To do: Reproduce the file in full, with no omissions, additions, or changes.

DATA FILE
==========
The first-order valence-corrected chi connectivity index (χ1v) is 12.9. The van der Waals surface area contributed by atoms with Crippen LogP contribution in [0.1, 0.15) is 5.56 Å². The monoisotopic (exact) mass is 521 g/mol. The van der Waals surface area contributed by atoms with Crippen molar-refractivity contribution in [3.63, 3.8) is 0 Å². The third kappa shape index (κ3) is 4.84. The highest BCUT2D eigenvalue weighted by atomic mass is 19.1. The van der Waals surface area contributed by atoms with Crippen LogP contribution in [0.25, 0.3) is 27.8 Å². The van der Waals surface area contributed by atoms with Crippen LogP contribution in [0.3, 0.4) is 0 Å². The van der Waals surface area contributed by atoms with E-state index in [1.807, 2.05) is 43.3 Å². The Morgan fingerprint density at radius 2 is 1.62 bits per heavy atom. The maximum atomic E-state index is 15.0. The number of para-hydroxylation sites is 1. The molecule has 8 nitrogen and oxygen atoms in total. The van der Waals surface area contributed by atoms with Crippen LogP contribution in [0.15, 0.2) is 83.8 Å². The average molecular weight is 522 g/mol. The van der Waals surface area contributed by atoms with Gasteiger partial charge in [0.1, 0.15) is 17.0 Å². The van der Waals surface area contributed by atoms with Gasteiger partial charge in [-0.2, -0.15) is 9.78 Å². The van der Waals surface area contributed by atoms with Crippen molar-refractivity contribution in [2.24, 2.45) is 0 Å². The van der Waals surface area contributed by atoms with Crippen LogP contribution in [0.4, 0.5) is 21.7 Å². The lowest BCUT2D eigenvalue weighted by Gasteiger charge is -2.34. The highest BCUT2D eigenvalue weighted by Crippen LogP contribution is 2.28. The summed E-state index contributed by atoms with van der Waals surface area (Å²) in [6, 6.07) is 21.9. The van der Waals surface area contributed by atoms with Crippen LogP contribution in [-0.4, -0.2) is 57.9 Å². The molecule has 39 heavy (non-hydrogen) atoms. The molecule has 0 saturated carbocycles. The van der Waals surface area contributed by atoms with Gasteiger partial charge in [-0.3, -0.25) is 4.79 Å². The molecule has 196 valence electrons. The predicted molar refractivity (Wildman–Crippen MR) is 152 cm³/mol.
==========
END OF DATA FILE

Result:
The first-order valence-corrected chi connectivity index (χ1v) is 12.9. The van der Waals surface area contributed by atoms with Crippen LogP contribution in [0.1, 0.15) is 5.56 Å². The monoisotopic (exact) mass is 521 g/mol. The van der Waals surface area contributed by atoms with Crippen molar-refractivity contribution in [3.63, 3.8) is 0 Å². The third kappa shape index (κ3) is 4.84. The highest BCUT2D eigenvalue weighted by atomic mass is 19.1. The van der Waals surface area contributed by atoms with Crippen LogP contribution in [0.25, 0.3) is 27.8 Å². The van der Waals surface area contributed by atoms with Crippen LogP contribution in [0.3, 0.4) is 0 Å². The van der Waals surface area contributed by atoms with E-state index in [1.807, 2.05) is 43.3 Å². The Morgan fingerprint density at radius 2 is 1.62 bits per heavy atom. The maximum atomic E-state index is 15.0. The number of para-hydroxylation sites is 1. The molecule has 8 nitrogen and oxygen atoms in total. The van der Waals surface area contributed by atoms with Crippen LogP contribution in [0.15, 0.2) is 83.8 Å². The average molecular weight is 522 g/mol. The van der Waals surface area contributed by atoms with Gasteiger partial charge in [0.1, 0.15) is 17.0 Å². The van der Waals surface area contributed by atoms with Gasteiger partial charge in [-0.2, -0.15) is 9.78 Å². The van der Waals surface area contributed by atoms with Crippen molar-refractivity contribution in [2.24, 2.45) is 0 Å². The van der Waals surface area contributed by atoms with Crippen LogP contribution in [0.4, 0.5) is 21.7 Å². The lowest BCUT2D eigenvalue weighted by Gasteiger charge is -2.34. The highest BCUT2D eigenvalue weighted by Crippen LogP contribution is 2.28. The summed E-state index contributed by atoms with van der Waals surface area (Å²) in [6, 6.07) is 21.9. The van der Waals surface area contributed by atoms with Crippen LogP contribution in [-0.4, -0.2) is 57.9 Å². The molecule has 39 heavy (non-hydrogen) atoms. The molecule has 0 saturated carbocycles. The van der Waals surface area contributed by atoms with Gasteiger partial charge in [-0.3, -0.25) is 4.79 Å². The molecule has 196 valence electrons. The predicted molar refractivity (Wildman–Crippen MR) is 152 cm³/mol.